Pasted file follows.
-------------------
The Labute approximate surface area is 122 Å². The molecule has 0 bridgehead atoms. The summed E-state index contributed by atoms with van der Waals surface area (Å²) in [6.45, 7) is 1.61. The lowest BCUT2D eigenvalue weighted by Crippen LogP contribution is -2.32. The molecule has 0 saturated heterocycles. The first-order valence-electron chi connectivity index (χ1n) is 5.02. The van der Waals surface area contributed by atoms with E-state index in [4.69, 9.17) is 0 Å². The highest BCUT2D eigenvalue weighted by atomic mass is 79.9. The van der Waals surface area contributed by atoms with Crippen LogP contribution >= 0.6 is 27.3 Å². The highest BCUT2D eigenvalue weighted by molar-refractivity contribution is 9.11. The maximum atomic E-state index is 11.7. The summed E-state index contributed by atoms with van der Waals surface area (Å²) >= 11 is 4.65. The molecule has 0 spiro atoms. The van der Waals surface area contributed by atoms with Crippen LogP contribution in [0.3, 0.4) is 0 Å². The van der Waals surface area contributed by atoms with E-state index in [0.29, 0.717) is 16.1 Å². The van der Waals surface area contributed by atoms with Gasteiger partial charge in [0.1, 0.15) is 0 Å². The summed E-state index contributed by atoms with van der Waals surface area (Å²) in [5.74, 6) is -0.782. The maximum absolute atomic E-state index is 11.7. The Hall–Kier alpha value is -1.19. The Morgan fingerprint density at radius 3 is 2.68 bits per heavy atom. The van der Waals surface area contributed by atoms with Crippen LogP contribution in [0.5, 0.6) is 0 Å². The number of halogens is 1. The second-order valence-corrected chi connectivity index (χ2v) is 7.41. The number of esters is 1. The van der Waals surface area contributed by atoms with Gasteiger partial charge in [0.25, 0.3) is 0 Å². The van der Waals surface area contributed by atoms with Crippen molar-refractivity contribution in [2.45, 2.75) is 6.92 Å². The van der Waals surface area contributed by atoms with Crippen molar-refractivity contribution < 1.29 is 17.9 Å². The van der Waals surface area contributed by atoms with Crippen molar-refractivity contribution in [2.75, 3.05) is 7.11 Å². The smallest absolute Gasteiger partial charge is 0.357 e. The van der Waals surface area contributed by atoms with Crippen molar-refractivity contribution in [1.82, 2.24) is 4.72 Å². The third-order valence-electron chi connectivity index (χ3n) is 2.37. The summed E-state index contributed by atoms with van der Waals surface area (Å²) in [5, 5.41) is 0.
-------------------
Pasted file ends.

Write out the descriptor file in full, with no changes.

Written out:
The Labute approximate surface area is 122 Å². The molecule has 0 bridgehead atoms. The summed E-state index contributed by atoms with van der Waals surface area (Å²) in [6.45, 7) is 1.61. The lowest BCUT2D eigenvalue weighted by Crippen LogP contribution is -2.32. The molecule has 0 saturated heterocycles. The first-order valence-electron chi connectivity index (χ1n) is 5.02. The van der Waals surface area contributed by atoms with E-state index in [4.69, 9.17) is 0 Å². The highest BCUT2D eigenvalue weighted by atomic mass is 79.9. The van der Waals surface area contributed by atoms with Crippen LogP contribution >= 0.6 is 27.3 Å². The highest BCUT2D eigenvalue weighted by molar-refractivity contribution is 9.11. The maximum atomic E-state index is 11.7. The summed E-state index contributed by atoms with van der Waals surface area (Å²) >= 11 is 4.65. The molecule has 0 spiro atoms. The van der Waals surface area contributed by atoms with Crippen LogP contribution in [0.3, 0.4) is 0 Å². The van der Waals surface area contributed by atoms with E-state index in [0.29, 0.717) is 16.1 Å². The van der Waals surface area contributed by atoms with Gasteiger partial charge in [0.1, 0.15) is 0 Å². The summed E-state index contributed by atoms with van der Waals surface area (Å²) in [5.74, 6) is -0.782. The maximum absolute atomic E-state index is 11.7. The Hall–Kier alpha value is -1.19. The Morgan fingerprint density at radius 3 is 2.68 bits per heavy atom. The van der Waals surface area contributed by atoms with Crippen LogP contribution in [0.5, 0.6) is 0 Å². The number of halogens is 1. The second-order valence-corrected chi connectivity index (χ2v) is 7.41. The number of esters is 1. The van der Waals surface area contributed by atoms with Gasteiger partial charge in [0.25, 0.3) is 0 Å². The van der Waals surface area contributed by atoms with Crippen molar-refractivity contribution in [2.45, 2.75) is 6.92 Å². The van der Waals surface area contributed by atoms with Crippen molar-refractivity contribution < 1.29 is 17.9 Å². The van der Waals surface area contributed by atoms with Crippen molar-refractivity contribution in [2.75, 3.05) is 7.11 Å². The smallest absolute Gasteiger partial charge is 0.357 e. The van der Waals surface area contributed by atoms with Crippen molar-refractivity contribution in [1.82, 2.24) is 4.72 Å². The third-order valence-electron chi connectivity index (χ3n) is 2.37. The summed E-state index contributed by atoms with van der Waals surface area (Å²) in [5, 5.41) is 0.